Bury my Wallet at Wounded Knee
small patch of prairie sits largely unnoticed off a desolate road in southwestern South Dakota, tucked amid gently rolling hills and surrounded by dilapidated structures and hundreds of gravesites _ many belonging to Native Americans massacred more than a century earlier.
The assessed value of the property: less than $14,000. The seller’s asking price: $4.9 million.
Tribal members say the man who owns a piece of the Wounded Knee National Historic Landmark on the Pine Ridge Indian Reservation is trying to profit from their suffering. It was there, on Dec. 29, 1890, that 300 Native American men, women and children were killed by the 7th Cavalry in the final battle of the American Indian Wars.
James Czywczynski, whose family has owned the property since 1968, is trying to sell the 40-acre fraction of the historic landmark and another 40-acre parcel for a total of $4.9 million. He has given the Oglala Sioux Tribe until Wednesday to agree to the price or plans to open it up to outside investors.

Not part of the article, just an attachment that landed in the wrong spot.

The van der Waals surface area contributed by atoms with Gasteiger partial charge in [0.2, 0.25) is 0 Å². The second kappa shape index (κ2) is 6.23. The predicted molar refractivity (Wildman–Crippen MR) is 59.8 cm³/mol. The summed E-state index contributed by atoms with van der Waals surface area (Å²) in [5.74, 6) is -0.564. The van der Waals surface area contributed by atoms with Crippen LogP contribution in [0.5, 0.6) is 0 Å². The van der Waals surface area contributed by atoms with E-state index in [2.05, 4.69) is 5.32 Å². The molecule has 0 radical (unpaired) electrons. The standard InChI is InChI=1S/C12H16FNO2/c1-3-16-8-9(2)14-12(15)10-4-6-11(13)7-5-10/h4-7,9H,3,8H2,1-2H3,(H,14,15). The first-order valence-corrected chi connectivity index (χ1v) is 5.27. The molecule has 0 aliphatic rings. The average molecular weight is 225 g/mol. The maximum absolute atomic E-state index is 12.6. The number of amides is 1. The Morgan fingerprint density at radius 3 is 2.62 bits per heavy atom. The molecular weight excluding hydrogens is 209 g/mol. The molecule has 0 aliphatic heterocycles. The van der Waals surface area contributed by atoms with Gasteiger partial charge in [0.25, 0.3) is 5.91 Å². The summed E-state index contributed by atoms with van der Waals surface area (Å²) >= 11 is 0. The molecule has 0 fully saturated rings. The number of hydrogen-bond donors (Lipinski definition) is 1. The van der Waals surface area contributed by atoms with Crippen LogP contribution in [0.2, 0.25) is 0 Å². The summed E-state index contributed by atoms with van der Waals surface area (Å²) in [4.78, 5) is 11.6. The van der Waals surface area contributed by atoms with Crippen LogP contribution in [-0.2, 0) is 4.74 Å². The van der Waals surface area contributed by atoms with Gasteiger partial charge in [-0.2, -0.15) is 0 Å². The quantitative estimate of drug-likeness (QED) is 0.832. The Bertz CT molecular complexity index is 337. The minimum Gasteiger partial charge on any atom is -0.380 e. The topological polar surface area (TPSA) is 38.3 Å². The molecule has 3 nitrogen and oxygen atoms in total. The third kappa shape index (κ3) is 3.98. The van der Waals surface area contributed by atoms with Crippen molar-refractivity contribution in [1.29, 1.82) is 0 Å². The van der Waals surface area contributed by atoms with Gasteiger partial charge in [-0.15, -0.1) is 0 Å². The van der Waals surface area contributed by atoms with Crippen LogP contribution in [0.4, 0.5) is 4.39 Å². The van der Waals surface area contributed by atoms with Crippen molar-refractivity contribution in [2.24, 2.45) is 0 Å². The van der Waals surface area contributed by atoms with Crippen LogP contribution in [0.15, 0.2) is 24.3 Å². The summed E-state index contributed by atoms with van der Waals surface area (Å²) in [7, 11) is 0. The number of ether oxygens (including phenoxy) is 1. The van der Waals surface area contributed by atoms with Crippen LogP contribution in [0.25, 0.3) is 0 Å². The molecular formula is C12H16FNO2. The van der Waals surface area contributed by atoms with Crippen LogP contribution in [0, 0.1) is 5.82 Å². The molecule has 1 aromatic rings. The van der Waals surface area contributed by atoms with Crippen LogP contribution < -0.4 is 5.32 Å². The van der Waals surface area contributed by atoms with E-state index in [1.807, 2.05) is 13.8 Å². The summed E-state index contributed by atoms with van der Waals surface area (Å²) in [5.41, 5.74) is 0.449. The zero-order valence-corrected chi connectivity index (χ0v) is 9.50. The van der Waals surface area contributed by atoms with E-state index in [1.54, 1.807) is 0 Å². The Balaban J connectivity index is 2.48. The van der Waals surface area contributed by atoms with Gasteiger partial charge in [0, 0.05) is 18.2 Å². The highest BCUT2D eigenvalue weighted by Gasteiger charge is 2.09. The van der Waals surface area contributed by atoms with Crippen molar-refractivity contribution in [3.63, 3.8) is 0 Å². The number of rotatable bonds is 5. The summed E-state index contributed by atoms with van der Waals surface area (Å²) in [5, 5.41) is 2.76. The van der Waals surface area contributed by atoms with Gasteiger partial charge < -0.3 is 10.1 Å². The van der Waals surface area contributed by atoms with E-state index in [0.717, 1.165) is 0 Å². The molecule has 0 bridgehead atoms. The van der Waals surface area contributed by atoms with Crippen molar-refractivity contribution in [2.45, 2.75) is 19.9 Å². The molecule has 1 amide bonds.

Earlier this month Czywczynski said he had three offers from West Coast-based investment groups interested in buying the land for the original asking price. He didn’t return calls this week to The Associated Press seeking information about the prospective buyers.